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Resistance to re-introduction of college fees in Ireland
ireland / britain | education | news report Tuesday December 02, 2008 19:44 by J. Carax - WSM - Workers Solidarity 106 wsm_ireland at yahoo dot com
Students say “Feck Fees”
On October 22nd, in the biggest show of student strength in many years in Ireland, over 15,000 third level students marched through the streets of Dublin. They were united in their opposition to the Budget’s 67% College Registration Fee increase and Minister for Education, Batt O’Keefe’s threat to bring back full college fees by September 2009
Students say “Feck Fees”
On October 22nd, in the biggest show of student strength in many years, over 15,000 third level students marched through the streets of Dublin. They were united in their opposition to the Budget’s 67% College Registration Fee increase and Minister for Education, Batt O’Keefe’s threat to bring back full college fees by September 2009. Last month, he announced that the return of fees would raise €530 million in revenue at a family income threshold of €120,000. To his embarrassment, he later had to admit that these figures were wrong and that in fact the maximum revenue would be only €130 million.
Our Minister for Education then stated that the plan to introduce an Australian style loan system in Ireland was a “constructive contribution” to the debate on tuition charges. This is the same system that Australia’s Education Minister Julia Gillard has called “… anomalous, inconsistent and irrational” and where average loan repayments have reached a staggering €40,000 per student. Australia’s total debt for this college loan system is growing by €1.6 billion a year and is predicted to reach €14 billion by 2008-2009.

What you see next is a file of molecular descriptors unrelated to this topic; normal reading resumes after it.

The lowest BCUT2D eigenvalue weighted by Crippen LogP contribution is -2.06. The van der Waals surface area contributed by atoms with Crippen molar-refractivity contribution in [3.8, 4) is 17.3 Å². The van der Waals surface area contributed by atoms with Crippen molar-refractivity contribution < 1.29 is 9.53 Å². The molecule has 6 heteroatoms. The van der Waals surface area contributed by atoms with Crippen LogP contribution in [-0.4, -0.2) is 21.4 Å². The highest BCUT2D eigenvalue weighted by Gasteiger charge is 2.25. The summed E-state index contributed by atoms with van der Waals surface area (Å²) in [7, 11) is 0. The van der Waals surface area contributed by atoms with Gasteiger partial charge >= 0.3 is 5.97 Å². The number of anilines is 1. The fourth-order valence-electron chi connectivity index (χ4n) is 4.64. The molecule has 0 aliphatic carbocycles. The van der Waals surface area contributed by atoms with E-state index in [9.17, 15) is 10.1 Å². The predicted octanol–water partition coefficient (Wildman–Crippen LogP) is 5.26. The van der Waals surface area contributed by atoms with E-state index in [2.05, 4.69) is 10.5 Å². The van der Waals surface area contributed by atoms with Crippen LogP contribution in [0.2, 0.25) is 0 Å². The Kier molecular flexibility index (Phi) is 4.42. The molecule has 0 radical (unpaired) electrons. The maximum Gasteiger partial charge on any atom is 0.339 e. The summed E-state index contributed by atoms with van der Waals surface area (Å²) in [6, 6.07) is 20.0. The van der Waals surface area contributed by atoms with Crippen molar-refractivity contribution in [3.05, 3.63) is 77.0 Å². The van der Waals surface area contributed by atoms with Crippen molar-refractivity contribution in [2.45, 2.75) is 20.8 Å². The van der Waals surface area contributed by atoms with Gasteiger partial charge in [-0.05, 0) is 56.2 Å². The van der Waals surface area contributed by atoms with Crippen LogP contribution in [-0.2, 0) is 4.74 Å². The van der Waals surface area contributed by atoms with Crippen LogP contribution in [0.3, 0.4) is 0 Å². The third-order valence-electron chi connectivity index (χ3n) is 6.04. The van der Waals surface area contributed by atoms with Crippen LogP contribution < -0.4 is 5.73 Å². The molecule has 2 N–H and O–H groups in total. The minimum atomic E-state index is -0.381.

WSM members who are working or studying in University College Dublin (UCD.) have been involved in the setting up of a campaign group called Free Education for Everyone (FEE). This group is committed to opposing the reintroduction of college fees in any form and in favour of extending and increasing the grant system to reflect the cost of living. We believe that education should be a right not a privilege and support funding education through a progressive taxation system where higher income earners and owners of capital pay a disproportionately higher tax. On average, OECD countries spend 6.2% of their Gross Domestic Product (GDP) on education. In 1995, Ireland spent 5.2%. In 2008, it dropped to 4.6%.
FEE called for a demonstration against the Minister for Finance Brian Lenihan’s visit on October 20th to UCD under the title of “if you block our education, we’ll block yours”. Over 150 students came out to “blockade the budget slasher”. Garda overreaction led to three arrests after a sit - down protest. All of the individuals were released with a caution. F.E.E is in the process of building branches in colleges all over Dublin, hoping to then spread across Ireland.
If you want to find out more or get involved, please email us at email@example.com.
From Workers Solidarity 106, Nov 2008
Click on one of the thumbnails above for an PDF version of the northern or southern edition of Workers Solidarity 106 which can be printed out on eight A4 pages.